In comparison, a the Thalys train I took between Brussels and Amsterdam was the best travel method that I’ve experienced in my life! One way trip cost 47 euros for two and half hours, with full meal service, with tons of leg room for a man of my stature. Plus it took my directly from city center to city center. On the return, I actually missed my train but no worries because the next train was 30 minutes away! That’s the fascinating part: you miss a train, you can hop on the next one because all the frequencies they have.

    I hope these ads start popping up more and more regions where it’s needed. Next step would be to place billboards on the Interstates between major cities. “You just drove two hours from San Francisco heading to LA. You would already be there by high speed train.” Or the like.

  7. There already is the annoyance of having to show ID when you board the Acela in Boston, but I doubt it will get much beyond that.

    You cannot hijack a train and redirect it.

    You cannot hijack a train and fly it into a skyscraper.

    You can bomb it, just like you can bomb a bus, a plane, a movie theater, or anything else where people gather. It just doesn’t have the cinematic je ne sais quoi that terrorists look for.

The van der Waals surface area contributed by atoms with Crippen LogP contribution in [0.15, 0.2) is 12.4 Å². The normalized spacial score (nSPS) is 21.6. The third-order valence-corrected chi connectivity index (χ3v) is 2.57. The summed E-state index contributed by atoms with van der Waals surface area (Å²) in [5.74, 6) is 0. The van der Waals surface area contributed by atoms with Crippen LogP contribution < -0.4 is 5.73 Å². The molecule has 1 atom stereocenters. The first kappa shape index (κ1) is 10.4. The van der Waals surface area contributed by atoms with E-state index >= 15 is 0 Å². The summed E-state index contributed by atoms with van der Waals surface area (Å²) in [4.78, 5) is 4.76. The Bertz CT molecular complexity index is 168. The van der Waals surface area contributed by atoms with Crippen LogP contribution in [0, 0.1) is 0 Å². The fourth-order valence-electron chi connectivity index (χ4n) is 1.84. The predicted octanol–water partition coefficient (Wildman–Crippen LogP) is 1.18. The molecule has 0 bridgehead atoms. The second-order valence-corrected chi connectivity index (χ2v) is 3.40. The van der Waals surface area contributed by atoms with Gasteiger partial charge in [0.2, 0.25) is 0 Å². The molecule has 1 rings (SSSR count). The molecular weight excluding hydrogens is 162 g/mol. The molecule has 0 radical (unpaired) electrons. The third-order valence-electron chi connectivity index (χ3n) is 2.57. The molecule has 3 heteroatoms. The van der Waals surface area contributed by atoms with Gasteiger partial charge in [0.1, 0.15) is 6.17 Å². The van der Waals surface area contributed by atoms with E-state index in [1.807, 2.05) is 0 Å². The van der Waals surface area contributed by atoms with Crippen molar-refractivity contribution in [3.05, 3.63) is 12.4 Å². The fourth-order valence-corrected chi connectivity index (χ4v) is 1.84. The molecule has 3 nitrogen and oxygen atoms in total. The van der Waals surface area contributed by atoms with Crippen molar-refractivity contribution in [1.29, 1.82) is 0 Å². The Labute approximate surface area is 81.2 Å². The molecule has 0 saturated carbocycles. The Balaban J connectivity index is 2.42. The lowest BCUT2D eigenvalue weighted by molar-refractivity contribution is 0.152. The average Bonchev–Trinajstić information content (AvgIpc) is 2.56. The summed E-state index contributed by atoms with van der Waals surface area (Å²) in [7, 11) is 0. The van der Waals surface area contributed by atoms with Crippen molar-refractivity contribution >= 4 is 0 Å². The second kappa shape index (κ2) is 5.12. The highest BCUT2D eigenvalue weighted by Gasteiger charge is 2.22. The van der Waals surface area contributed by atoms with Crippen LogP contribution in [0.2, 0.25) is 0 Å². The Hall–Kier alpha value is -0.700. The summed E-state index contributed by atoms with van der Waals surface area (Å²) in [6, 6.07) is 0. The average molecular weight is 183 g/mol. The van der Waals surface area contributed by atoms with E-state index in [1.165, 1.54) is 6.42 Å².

8. The reason trains don’t need security is because there are so few passengers on them, they aren’t high impact targets for the bad guys.

    Rail transportation in America will never compete with air for long trips or highways for shorter trips and trips with families and/or gear.

    Highways and airports are paid for with user fees. Rail is a is nothing but a sink hole for gobs ab
    Nd gobs of money.

  9. If the administration was serious, we would have had a bill of 80% being placed on rapid heavy rail, high-speed rail, and improvements to urban transportation. Huge projects, huge job numbers, more disposable income to people meaning more sales and the benefits go on from there. We need a shift to rail investment and we need it NOW.

  10. Is this not the case in Europe or Japan?

    No. Please actually ride a real train before bloviating.

    the stakes are higher for high speed rail

    Again, no. Carlos the Jackal placed a bomb on the TGV in 1983; the death toll was in the single digits. Since then, terrorists have preferred to focus on higher-value targets: planes, train stations, subways.

  11. @Larry: Siemens America does hatchet jobs, it’s true. However, the Velaro is produced by Siemens Global, which is generally competent. It’s not the best high-speed train in the world, but it’s the most popular one.

  12. That’s an interesting theory, GetReal, but Amtrak trains on the northeast corridor are in fact crowded, all the time. They have more intrusive security than they need, but much less than airports have. Other train routes around the world are also very much crowded, and yet allow passengers some semblance of freedom and privacy. I also wouldn’t equate the presence of security procedures with the need for them, by the way.

  13. For Dan Johnson-Weinberger,